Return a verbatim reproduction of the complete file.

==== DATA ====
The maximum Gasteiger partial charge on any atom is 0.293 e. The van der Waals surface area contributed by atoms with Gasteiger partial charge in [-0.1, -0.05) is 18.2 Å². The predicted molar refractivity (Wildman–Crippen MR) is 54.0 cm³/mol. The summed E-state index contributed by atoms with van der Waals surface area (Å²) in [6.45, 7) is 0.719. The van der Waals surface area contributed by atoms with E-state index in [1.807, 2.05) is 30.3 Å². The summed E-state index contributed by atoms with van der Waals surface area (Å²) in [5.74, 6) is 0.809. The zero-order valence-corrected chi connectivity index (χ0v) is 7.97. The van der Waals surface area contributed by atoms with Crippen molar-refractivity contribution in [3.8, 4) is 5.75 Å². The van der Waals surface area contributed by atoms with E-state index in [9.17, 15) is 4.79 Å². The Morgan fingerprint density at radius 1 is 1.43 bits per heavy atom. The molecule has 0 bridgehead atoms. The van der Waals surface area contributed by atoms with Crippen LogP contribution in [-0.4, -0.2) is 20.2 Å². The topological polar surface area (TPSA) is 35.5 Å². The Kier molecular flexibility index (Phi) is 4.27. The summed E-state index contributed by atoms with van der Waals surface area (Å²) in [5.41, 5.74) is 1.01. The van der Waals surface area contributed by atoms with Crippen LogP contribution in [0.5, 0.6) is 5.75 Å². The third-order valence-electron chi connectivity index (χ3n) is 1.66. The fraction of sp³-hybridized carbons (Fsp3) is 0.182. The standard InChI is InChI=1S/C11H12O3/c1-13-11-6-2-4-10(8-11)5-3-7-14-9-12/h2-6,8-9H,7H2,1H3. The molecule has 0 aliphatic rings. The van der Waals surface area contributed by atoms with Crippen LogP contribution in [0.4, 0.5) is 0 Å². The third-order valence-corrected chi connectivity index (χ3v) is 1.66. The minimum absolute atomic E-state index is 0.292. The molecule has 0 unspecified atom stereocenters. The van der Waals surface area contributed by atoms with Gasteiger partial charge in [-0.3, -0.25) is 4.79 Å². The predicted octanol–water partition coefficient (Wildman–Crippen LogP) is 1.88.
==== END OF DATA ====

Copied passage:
The maximum Gasteiger partial charge on any atom is 0.293 e. The van der Waals surface area contributed by atoms with Gasteiger partial charge in [-0.1, -0.05) is 18.2 Å². The predicted molar refractivity (Wildman–Crippen MR) is 54.0 cm³/mol. The summed E-state index contributed by atoms with van der Waals surface area (Å²) in [6.45, 7) is 0.719. The van der Waals surface area contributed by atoms with E-state index in [1.807, 2.05) is 30.3 Å². The summed E-state index contributed by atoms with van der Waals surface area (Å²) in [5.74, 6) is 0.809. The zero-order valence-corrected chi connectivity index (χ0v) is 7.97. The van der Waals surface area contributed by atoms with Crippen molar-refractivity contribution in [3.8, 4) is 5.75 Å². The van der Waals surface area contributed by atoms with E-state index in [9.17, 15) is 4.79 Å². The Morgan fingerprint density at radius 1 is 1.43 bits per heavy atom. The molecule has 0 bridgehead atoms. The van der Waals surface area contributed by atoms with Crippen LogP contribution in [-0.4, -0.2) is 20.2 Å². The topological polar surface area (TPSA) is 35.5 Å². The Kier molecular flexibility index (Phi) is 4.27. The summed E-state index contributed by atoms with van der Waals surface area (Å²) in [5.41, 5.74) is 1.01. The van der Waals surface area contributed by atoms with Crippen LogP contribution in [0.5, 0.6) is 5.75 Å². The third-order valence-electron chi connectivity index (χ3n) is 1.66. The fraction of sp³-hybridized carbons (Fsp3) is 0.182. The standard InChI is InChI=1S/C11H12O3/c1-13-11-6-2-4-10(8-11)5-3-7-14-9-12/h2-6,8-9H,7H2,1H3. The molecule has 0 aliphatic rings. The van der Waals surface area contributed by atoms with Crippen LogP contribution in [0.4, 0.5) is 0 Å². The third-order valence-corrected chi connectivity index (χ3v) is 1.66. The minimum absolute atomic E-state index is 0.292. The molecule has 0 unspecified atom stereocenters. The van der Waals surface area contributed by atoms with Gasteiger partial charge in [-0.3, -0.25) is 4.79 Å². The predicted octanol–water partition coefficient (Wildman–Crippen LogP) is 1.88.